How an innocent mistake can turn global relations nasty

You can’t be too careful when it comes to the English language, here’s how to save your bacon.

There are times when, with no apparent effort at all, businesses can find themselves at the centre of a publicity nightmare after seemingly innocent statements assume a life of their own. Take Swiss bank UBS in China recently.

An epidemic of African swine fever has had a hugely detrimental effect on China’s pig industry, with almost 100 million – some 20% of the country’s entire herd – dying over the past year alone. According to an article in The Economist, UBS’ global chief economist, Paul Donovan, wrote a note to clients asking, “Does this matter? It matters if you are a Chinese pig. It matters if you like eating pork in China.” The article claimed that to some in China, the phrase “Chinese pig” didn’t just look insulting, it looked racist. Cue firestorm.

A swiftly issued apology didn’t help matters any, with many critics regarding it as a ham-fisted attempt to save face. As calls for Mr Donovan’s sacking grew louder, various entities severed ties with UBS, and the China Railway Construction Corp decided against appointing UBS as a coordinator for a major bond sale. Unsurprisingly, Mr Donovan was put on indefinite gardening leave.

Yet, even as phrases such as ‘proof of rising anti-foreign sentiment’, and ‘evidence of China’s rift with America’ floated about, others called out such claims as hogwash, pleading for sense to prevail because it was clear that the phrase in question was aimed at actual hogs, not people.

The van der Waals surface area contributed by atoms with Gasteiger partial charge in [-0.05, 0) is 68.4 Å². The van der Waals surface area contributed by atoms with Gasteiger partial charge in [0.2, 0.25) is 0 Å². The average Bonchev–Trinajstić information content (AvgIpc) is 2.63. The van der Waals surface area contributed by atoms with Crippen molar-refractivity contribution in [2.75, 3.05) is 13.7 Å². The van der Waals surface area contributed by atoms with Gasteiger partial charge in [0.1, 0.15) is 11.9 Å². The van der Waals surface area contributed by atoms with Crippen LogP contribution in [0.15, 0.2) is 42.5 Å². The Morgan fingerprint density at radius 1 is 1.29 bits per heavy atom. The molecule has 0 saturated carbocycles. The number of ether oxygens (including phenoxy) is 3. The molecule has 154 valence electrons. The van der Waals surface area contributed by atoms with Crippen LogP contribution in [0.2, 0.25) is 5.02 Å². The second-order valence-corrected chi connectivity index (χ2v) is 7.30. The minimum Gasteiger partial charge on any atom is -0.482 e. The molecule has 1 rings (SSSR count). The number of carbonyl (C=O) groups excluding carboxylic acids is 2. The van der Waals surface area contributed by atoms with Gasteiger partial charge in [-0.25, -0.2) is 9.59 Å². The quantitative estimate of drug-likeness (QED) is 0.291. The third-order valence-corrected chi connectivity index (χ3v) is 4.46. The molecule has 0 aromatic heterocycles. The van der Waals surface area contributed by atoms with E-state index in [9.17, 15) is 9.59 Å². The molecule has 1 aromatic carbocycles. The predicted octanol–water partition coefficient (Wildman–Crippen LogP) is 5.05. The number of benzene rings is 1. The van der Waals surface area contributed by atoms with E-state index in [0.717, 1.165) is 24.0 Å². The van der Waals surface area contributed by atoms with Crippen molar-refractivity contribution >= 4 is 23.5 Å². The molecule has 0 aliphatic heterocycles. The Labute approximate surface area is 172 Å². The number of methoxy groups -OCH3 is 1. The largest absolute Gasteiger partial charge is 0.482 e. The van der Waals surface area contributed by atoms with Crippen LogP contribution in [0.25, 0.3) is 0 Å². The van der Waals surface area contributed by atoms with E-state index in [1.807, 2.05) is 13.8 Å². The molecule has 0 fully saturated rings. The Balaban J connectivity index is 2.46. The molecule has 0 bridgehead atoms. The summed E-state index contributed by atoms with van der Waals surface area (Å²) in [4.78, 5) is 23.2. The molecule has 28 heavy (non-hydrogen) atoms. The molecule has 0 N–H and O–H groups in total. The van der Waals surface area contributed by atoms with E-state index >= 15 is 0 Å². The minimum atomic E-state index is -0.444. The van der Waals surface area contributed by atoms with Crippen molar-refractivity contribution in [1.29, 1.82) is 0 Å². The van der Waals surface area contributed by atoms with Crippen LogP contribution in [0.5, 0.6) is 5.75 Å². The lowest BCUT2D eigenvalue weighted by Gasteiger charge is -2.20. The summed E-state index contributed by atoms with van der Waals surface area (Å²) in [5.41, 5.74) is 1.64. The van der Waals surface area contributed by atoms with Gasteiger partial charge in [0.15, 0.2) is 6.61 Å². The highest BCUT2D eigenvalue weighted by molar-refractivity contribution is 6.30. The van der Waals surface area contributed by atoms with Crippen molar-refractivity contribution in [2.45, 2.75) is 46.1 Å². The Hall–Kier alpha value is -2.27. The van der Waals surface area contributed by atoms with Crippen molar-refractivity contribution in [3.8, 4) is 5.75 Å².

But it was Mr Donovan’s choice of wording that made the whole thing such a pig deal, apparently. Had he referred to ‘pigs in China’, rather than ‘Chinese pigs’, the ensuing outrage could have been avoided. News agency Bloomberg summed it up as a ‘costly language lesson’.

At the end of the day, it’s another fine example that you can never be too careful about what you write in your business communications, especially when you’re operating in another culture. In addition to taking an extraordinary level of care, employing both a proofreader and a local professional writer to check for potentially ampiguous content may well be the way to go.

Over the top it may seem, but it might just save your company’s bacon.

For help with copywriting, proofreading or editing any of your business documents, contact Proof Communications on 02 8036 5532 or 0411 123 216 or head to the contact page.

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